- Scoutmaster May 10, 2013 04:08 PM
A friend's 14 year old child just passed away. He's a single male and doesn't have the healthiest eating habits. I'm generally a healthy cook. I'd like to take him a meal or two that he can easily heat up in the oven or microwave that will also provide him with some leftovers or something that can be frozen for later use. He's not a picky eater. Any suggestions?
I have a lot of frozen ground venison I wouldn't mind using, but it's not mandatory.
Cottage/shepherd's pie with venison? Very comforting comfort food. Spaghetti and venison meatballs? A small (loaf pan size) lasagna using venison, that would be 2 meals? I am so sorry for your friend, how very sad.
Venison chili, enchiladas, meatloaf, or sloppy joes would be comforting and freeze well. Maybe you could pre-portion some packages for his freezer. I am so sorry for his loss.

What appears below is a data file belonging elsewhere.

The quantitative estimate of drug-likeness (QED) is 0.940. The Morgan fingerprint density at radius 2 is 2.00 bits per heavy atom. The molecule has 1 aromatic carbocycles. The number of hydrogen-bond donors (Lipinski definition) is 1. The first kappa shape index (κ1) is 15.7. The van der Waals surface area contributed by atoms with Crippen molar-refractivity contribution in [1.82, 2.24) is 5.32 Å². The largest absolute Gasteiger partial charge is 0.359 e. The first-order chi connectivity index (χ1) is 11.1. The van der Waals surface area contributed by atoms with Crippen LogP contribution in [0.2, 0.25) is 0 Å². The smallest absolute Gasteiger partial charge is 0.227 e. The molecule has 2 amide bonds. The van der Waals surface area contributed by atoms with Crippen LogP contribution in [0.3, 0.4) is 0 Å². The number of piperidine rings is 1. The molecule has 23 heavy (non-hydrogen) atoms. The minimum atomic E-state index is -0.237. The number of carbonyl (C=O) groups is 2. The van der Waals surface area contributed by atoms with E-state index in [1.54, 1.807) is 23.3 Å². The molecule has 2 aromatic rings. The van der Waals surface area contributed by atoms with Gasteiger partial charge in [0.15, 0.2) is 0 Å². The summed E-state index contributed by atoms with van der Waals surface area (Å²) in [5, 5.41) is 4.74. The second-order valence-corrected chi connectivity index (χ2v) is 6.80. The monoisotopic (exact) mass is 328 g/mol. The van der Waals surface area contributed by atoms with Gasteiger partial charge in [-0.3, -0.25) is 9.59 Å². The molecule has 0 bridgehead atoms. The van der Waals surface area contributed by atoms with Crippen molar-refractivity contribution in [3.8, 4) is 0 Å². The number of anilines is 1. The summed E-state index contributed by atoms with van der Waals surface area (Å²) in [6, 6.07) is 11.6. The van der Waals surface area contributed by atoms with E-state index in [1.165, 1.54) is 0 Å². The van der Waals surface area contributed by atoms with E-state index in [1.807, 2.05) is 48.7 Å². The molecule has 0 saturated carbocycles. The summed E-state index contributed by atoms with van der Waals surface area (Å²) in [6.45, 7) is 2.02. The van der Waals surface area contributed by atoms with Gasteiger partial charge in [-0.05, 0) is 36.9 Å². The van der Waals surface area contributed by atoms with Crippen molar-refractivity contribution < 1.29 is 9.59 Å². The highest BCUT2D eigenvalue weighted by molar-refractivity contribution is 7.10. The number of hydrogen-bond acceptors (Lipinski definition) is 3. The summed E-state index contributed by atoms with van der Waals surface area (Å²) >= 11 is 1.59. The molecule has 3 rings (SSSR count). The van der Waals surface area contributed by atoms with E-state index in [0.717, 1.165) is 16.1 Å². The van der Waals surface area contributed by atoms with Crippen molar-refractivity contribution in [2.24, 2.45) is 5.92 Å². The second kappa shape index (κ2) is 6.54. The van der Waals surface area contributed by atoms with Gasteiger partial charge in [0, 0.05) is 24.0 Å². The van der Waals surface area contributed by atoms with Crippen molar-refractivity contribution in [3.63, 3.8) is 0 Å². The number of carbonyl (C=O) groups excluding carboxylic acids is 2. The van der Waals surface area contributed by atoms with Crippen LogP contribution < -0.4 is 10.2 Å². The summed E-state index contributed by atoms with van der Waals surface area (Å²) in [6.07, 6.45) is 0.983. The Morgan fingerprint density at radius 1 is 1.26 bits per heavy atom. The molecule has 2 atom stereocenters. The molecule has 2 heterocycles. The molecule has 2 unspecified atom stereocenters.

I'm so sorry for your friend-that's horrible!
2nd lasagne and meatballs-neither are too unhealthy, just unhealthy enough to appeal to someone with not so great eating habits, and they freeze/reheat easily.
Perhaps something that can sit in the fridge and he could just graze on? (As opposed to sitting down to a full meal, which might be too much right now.) Pasta salad? Fruit salad? Cold roasted veggies? Italian wedding soup with venison meatballs?
Soup is comforting and is easy to eat when you have no appetite.
Something about foods which are eaten with spoons I find appealing when I'm sad or stressed.
Some sort of breakfast sandwich or casserole in individual portions may be helpful. Apples, pears, tangerines are all easy to eat and will last for some time. I can't imagine waking up and having to remember a loss of a child. Pulling together a breakfast would be impossible for me.
At this juncture, focus on the comforting, not the health thing. People in grief can have a gift for noticing when hidden agendas are brought to the table (always for the noblest of reasons...but often with fulfilling certain ego needs that exist in our cognitive blindspots), and that subverts the comforting.